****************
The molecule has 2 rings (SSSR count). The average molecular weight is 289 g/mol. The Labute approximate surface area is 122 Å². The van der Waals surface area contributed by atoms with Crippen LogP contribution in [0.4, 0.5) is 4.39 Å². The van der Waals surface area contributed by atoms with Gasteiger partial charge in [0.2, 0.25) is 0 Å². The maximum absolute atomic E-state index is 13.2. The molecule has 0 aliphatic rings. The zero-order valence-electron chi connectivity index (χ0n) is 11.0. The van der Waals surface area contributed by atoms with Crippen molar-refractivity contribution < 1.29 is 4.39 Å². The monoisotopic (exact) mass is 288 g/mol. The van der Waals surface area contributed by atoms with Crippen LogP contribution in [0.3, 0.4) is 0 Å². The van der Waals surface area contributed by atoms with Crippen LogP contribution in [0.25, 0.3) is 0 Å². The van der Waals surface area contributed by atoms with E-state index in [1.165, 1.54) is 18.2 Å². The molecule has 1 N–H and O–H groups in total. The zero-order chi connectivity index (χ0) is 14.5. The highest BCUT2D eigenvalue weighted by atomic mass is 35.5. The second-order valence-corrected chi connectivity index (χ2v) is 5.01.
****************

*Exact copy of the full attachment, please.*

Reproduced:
The molecule has 2 rings (SSSR count). The average molecular weight is 289 g/mol. The Labute approximate surface area is 122 Å². The van der Waals surface area contributed by atoms with Crippen LogP contribution in [0.4, 0.5) is 4.39 Å². The van der Waals surface area contributed by atoms with Gasteiger partial charge in [0.2, 0.25) is 0 Å². The maximum absolute atomic E-state index is 13.2. The molecule has 0 aliphatic rings. The zero-order valence-electron chi connectivity index (χ0n) is 11.0. The van der Waals surface area contributed by atoms with Crippen molar-refractivity contribution < 1.29 is 4.39 Å². The monoisotopic (exact) mass is 288 g/mol. The van der Waals surface area contributed by atoms with Crippen LogP contribution in [0.3, 0.4) is 0 Å². The van der Waals surface area contributed by atoms with Crippen LogP contribution in [0.25, 0.3) is 0 Å². The van der Waals surface area contributed by atoms with E-state index in [1.165, 1.54) is 18.2 Å². The molecule has 1 N–H and O–H groups in total. The zero-order chi connectivity index (χ0) is 14.5. The highest BCUT2D eigenvalue weighted by atomic mass is 35.5. The second-order valence-corrected chi connectivity index (χ2v) is 5.01.